It is past time to acknowledge this, and judgments on American involvement in nation-building must be made with this principle in mind. While we say this with no great confidence in the UN system's ability to make hard judgments, in New York or in the field, it is the most practical way forward.

The United States will still need the ability to act-effectively and legitimately-with partners when the UN cannot. Writers on the Right and Left have seized on the idea of augmenting-more honestly, superseding-the UN with a "Community of Democracies" that would, in theory, be able to act together on humanitarian and other crises in a way that the full UN cannot. We applaud this concept as a vehicle for the global spread of democratic practices. But if democratic government were the only precondition for an effective communal response to collapsing nations, Haiti would have long been managed by the Organization of American States, and NATO and the EU could have stepped in far earlier in Bosnia and Kosovo-and perhaps by now resolved a few additional problems in the post-Soviet space to boot. Legitimacy for nation-building must be global, because the scope of the problem is global. Some of the actors most urgently needed in global efforts-China in Sudan and North Korea, Russia in Iran, and Iran in Iraq and Afghanistan-can only be found at the UN, and that is where, like it or not, we will have to work with them.

Making the UN reasonably effective will mean expanding UN capabilities, which inevitably comes down to personnel, training and money. We will also need to support a permanent, replenishable UN nation-building fund, so that money for rapid or extended response is available and important moments are grasped, not missed. This by itself would be no mean accomplishment.

Working more seriously with the UN will also force a necessary lowering of expectations about what can be accomplished both in-country and by the nation-builders themselves. There will be waste, fraud and backing of the wrong horses-problems that have bedeviled new and transitional governments since at least the time of George Washington. But it seems unlikely, to say the least, that a UN operation will ever exceed the mark of wasted and fraudulent spending established by the United States in Iraq.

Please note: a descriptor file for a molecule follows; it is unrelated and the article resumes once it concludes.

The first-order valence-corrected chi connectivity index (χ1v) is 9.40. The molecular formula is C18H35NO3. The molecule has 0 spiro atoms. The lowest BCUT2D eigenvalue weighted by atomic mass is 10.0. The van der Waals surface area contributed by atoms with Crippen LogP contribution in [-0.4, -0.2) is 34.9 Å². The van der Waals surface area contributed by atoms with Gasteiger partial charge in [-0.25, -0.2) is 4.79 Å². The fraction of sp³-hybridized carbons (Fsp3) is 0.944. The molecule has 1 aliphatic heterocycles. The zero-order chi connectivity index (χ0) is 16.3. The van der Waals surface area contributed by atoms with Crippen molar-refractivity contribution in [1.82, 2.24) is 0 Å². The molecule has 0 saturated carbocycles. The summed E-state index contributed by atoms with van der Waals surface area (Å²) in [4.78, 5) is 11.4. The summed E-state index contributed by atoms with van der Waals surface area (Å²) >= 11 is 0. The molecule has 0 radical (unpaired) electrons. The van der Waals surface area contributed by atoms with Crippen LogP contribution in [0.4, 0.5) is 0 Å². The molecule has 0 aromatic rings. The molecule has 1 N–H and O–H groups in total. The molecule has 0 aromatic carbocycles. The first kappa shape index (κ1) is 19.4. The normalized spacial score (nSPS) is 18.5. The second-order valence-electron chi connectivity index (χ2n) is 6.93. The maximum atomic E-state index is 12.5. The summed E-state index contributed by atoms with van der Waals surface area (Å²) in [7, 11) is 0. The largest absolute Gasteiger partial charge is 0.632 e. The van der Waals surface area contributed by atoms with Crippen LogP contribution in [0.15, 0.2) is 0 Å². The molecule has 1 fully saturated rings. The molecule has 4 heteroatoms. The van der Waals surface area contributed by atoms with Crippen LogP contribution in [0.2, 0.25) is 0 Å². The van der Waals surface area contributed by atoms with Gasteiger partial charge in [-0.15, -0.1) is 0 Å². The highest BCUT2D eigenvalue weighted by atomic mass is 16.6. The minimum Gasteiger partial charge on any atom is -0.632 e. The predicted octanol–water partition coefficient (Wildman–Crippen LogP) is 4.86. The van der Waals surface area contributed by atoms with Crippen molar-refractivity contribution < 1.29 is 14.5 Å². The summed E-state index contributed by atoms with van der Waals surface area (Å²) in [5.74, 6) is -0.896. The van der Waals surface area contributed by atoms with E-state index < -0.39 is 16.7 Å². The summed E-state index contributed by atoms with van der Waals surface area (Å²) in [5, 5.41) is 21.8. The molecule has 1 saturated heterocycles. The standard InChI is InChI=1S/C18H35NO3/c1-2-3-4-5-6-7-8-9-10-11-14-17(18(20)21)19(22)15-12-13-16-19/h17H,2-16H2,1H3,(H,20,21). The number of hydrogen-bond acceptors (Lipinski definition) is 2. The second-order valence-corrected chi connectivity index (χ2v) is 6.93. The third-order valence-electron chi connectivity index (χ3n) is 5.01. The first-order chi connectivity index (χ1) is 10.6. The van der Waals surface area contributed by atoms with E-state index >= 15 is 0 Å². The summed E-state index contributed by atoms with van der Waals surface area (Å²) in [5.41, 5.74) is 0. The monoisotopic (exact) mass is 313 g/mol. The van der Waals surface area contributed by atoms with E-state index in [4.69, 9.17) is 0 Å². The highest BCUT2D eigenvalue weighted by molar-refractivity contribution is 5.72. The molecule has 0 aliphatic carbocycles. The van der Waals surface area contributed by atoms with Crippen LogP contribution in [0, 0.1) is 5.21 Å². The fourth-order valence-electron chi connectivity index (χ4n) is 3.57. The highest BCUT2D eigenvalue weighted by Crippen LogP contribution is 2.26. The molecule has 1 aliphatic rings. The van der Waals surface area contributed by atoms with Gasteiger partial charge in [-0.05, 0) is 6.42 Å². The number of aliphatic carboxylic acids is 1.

Finally, we can think straight about the hardest cases-and recognize that it may not be possible in the 21st century to resurrect a few of the twentieth century's weaker states. It is not "on", in this day and age, any Western power-let alone the United States-to say explicitly that any other authority should supersede the sovereignty of a poorer, weaker state-but in some cases that is just what needs to happen, like the international trusteeships of a century ago. Somalia comes quickly to mind. Sometimes this may involve transitioning away from peacekeeping but leaving some aspects of sovereignty in the hands of the international community-as has been the case with Bosnia and the EU. As with much else that we have discussed, the United States does not now enjoy the moral high ground to broach this difficult issue, reminiscent to some of the colonial period. But visible U.S. efforts to tone down the rhetoric, tune up our practical capabilities and strengthen the UN's role would go some way toward restoring our ability to lead others toward the same goals.

As the United States learns to accept step-by-step, pragmatic and limited help from others, we will find that our moral interests are better served. We may even look back and discover that, in accordance with our loftiest goals, more nations are in fact getting built better. But we will be assisting, as this president once wisely advised long ago, humbly and, we might add, more effectively.

Morton Abramowitz is a senior fellow at The Century Foundation and former president of the Carnegie Endowment for International Peace. Heather Hurlburt is the senior advisor to the New American Foundation's U.S. in the World project and blogs on national security at

Essay Types: Essay